ALBANY - It could be curtains for child actors on Broadway: Proposed state regulations would slash the number of hours for child performers. And that, critics say, would make it nearly impossible for juveniles to work on Broadway. "They are just that restrictive," said Keith Halpern, director of labor relations for the Broadway League. The proposed state Labor Department regulations would prohibit actors under the age of 18 from working past 10 p.m. - before most Broadway shows end - and limit the hours they could work. Actors between the age of 9 and 16 would be limited to no more than five hours of actual work and must have at least three hours of schooling. "It doesn't work within our environment," said Maria Somma, spokeswoman for the Actors Equity Association, the union for stage managers and actors. Labor Department spokesman Leo Rosales said the new regulations result from a 2008 law that empowered the labor commissioner to "safeguard the health, education, morals and general welfare of child performers." Rosales said the rules, quietly proposed in November, could be altered.Link To Article
After reading the new regulations, she was appalled. A month later she founded her own advocacy organization, Child Performers Coalition, with the intent to persuade the Department of Labor to table its proposal. "I don't see any of the provisions favoring productions or performers, save a couple of them," Crisp said. "There are a couple of production-friendly provisions, and there really are no child-friendly provisions." Crisp is not alone in her opinion.LINK TO ARTICLE
Kelly Crisp was on set with her son Toliver when she got a call from his manager. Toliver was shooting a Spike Lee–directed anti-smoking public service announcement. The boy's manager called to tell Crisp about an email he had just received from Anne Henry, co-founder of the activist group BizParentz Foundation, regarding a new set of regulations for child performers proposed by the New York State Department of Labor. Crisp, a former public prosecutor and professionalLINK TO ARTICLE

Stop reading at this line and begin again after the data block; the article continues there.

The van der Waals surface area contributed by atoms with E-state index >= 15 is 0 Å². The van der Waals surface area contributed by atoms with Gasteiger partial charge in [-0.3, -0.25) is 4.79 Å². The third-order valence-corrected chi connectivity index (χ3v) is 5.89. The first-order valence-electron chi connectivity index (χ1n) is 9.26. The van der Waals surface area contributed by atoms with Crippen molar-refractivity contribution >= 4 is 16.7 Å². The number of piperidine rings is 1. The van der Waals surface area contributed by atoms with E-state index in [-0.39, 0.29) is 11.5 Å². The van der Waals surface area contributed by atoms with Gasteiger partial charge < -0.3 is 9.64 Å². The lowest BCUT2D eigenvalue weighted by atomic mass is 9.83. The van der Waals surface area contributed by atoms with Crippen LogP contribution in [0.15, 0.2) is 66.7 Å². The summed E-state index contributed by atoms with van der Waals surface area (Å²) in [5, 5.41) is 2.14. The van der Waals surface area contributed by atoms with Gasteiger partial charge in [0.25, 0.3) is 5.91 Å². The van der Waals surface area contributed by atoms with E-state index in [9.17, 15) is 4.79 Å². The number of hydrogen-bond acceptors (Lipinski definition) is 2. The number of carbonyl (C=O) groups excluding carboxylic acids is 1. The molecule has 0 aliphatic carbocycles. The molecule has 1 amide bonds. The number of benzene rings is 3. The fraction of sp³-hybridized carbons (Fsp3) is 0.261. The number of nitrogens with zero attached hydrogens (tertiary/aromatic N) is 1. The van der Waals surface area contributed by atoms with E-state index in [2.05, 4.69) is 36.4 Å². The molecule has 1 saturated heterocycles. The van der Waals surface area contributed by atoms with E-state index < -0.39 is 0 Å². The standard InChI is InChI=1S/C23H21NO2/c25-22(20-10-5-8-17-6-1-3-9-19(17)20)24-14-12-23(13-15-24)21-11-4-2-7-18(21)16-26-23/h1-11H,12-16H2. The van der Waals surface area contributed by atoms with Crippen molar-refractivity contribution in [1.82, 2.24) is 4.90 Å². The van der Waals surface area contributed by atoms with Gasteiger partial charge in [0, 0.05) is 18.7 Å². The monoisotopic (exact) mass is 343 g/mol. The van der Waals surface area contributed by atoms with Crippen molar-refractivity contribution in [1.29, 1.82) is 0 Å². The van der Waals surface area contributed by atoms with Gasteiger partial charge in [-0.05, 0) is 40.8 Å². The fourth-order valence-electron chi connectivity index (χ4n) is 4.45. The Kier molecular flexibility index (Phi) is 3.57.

Frank DiLella, NY 1's "On Stage" reporter, profiles the Child Performer/Labor story in a three minute segment that will air throughout the weekend and Monday. The story features Kelly Crisp, Founder of Child Performers Coalition, Adam Riegler, currently performing on Broadway as "Pugsley" in The Addams Family and Maria Somma, spokesperson for Actor's Equity. Leo Rosales, spokesperson for the NYS Department of Labor can be heard in a telephone interview with Mr. DiLella.
The New York State Department of Labor will make "significant changes" to a controversial set of proposed regulations governing child performers, according to a department spokesperson. Leo Rosales said today that the volume of feedback the department has received regarding the regulations prompted a decision to revise them. He declined to enumerate the specific changes. "We will be making changes," Rosales said. "After the 7th, we will issue a new set of proposed rules taking into account all of the comments that were submitted, then putting out another 30-day comment period after that."LINK TO ARTICLE
What a difference a year makes. Last January, the New York State Department of Labor sparked outrage over its proposed new regulations for child performers. In a series of contentious hearings, the proposals were pummeled by producers, agents, union representatives, and parents, who claimed that the rules would create confusion and endanger New York's entertainment industry, as well as the welfare of child entertainers.LINK TO ARTICLE
Albany is beginning to take aim at the New York State Department of Labor's controversial proposal for new regulations governing child performers. In a letter sent yesterday to the Labor Department, freshman state Sen. David Carlucci expressed concern that the new rules would place child performers in danger and stifle New York's film and TV production industries. "The film, production, and theater businesses are responsible for thousands of jobs in New York state," Carlucci wrote. "If we were to impede these businesses with undue or burdensome regulations, they may seek to do business in another state or country. This would cause serious economic consequences for New York and damage its reputation for being a premier film and television mecca."LINK TO ARTICLE